Why Safety and Quality Depend on Equity–and Vice Versa
How can safety and quality care in our healthcare institutions depend upon equity?
It has long been true that every patient deserves safe and high-quality care, but today’s diverse population demands that we focus now on eliminating healthcare disparities in our institutions, according to Jack Lynch, FACHE, president and CEO of Main Line Health (MLH), Bryn Mawr, PA, in a recent article in the Journal of Healthcare Management (J Healthc Manag. 2017 Sep/Oct;62(5):298-301).
What is the connection between equity and the delivery of safe and quality care? Past research has demonstrated a simple fact accepted by healthcare leaders today: patients identifying as racial minorities or LGBQT face increased risk for adverse safety events in our healthcare system. With our population rapidly diversifying—according to the US Census Bureau (2017), minorities will make up 54% of the American population by 2050—we must commit now to an unequivocal pledge of safety and quality care for every patient. Falling short of this, we will risk providing suboptimal care for fully one of every two patients who seek our assistance.
According to Lynch, the pledge to achieve equity at MLH is built on three mandates:
- Commitment to the STEEEP principles (to deliver care that is Safe, Timely, Efficient, Effective, Equitable and Patient centered)
- Education for cultural competence
- Organizational culture that rewards employees who take a stand for safety
“As healthcare leaders, we must address disparities in care with the same intensity and passion with which we have unequivocally embraced patient safety and quality,” Lynch says.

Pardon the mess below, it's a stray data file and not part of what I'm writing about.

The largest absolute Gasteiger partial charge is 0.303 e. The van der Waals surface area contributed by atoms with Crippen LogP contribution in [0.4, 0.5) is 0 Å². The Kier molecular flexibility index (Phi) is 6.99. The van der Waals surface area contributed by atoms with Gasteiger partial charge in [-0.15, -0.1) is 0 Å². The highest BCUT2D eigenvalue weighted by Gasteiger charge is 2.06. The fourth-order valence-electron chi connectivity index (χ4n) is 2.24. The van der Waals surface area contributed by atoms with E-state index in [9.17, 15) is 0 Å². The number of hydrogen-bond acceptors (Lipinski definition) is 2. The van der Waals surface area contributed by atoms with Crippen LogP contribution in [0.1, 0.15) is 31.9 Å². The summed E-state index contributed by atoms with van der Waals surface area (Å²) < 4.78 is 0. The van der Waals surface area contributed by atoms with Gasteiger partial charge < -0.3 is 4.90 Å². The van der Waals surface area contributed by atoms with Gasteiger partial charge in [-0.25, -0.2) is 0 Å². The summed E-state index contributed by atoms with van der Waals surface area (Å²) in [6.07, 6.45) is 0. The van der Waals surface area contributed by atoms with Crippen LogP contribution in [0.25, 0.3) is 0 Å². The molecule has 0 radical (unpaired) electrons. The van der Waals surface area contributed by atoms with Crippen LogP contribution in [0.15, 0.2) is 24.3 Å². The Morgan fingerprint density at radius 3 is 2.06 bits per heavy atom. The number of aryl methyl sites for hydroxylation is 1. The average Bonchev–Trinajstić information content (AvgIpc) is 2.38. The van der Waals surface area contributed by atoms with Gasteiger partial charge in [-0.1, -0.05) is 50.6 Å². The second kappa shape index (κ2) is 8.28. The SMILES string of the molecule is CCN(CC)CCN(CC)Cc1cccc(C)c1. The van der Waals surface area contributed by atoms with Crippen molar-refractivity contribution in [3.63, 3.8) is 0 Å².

One patient at a time—that’s how they meet the challenge at MLH, according to Lynch. While inequities in the country’s healthcare system lead to disparities in patient care, healthcare leaders cannot and should not consider this problem insurmountable, in Lynch’s view. By adopting the National Academy of Medicine’s STEEEP principles and holding all employees accountable for ensuring that each patient receives care that is safe, timely, efficient, effective, equitable and patient centered, MLH is committing to achieve their vision of equitable care for all by 2020.
When ethnic disparities in patient safety occur, often they can be traced to a lack of cultural competence—a blend of cultural knowledge, attitudes, skills and resources—on the part of the healthcare providers (Suurmond, Uiters, de Bruijne, Stronks, & Essink-Bot, 2010, p.S116). Healthcare leaders today have a moral and financial imperative to invest in cultural competence education for their staff.
AT MLH, managers participate in a Diversity, Respect and Inclusion workshop over 2 days; the hospital intends to roll out similar training to all staff in 2019. In his article, Lynch mentions several national organizations that can help healthcare organizations improve their teams’ cultural competency. One such resource is the ACHE’s Leading a Culture of Safety: A Blueprint for Success, which helps leaders build a safety culture grounded in trust, respect and inclusion.
Speaking up for safety
“At MLH, we have worked diligently to create a culture in which everyone feels empowered and encouraged to speak up for safety and ‘have each other’s back,’” says Lynch, though he shares that the organization, like others, has much work to do. Such an environment is an essential precondition for patient safety. Human error is unavoidable in healthcare, as everywhere. For this reason, healthcare leaders must cultivate a culture of respect and trust, where staff members feel empowered and emboldened to admit to, to report, and to stand up to impending error.
“If we can establish trust and respect in our organizations, we can then be sure every healthcare worker will be that much more committed and sensitive to providing compassion, respect, and an equitable experience to every individual who gives us the privilege to serve and care for them,” promises Lynch.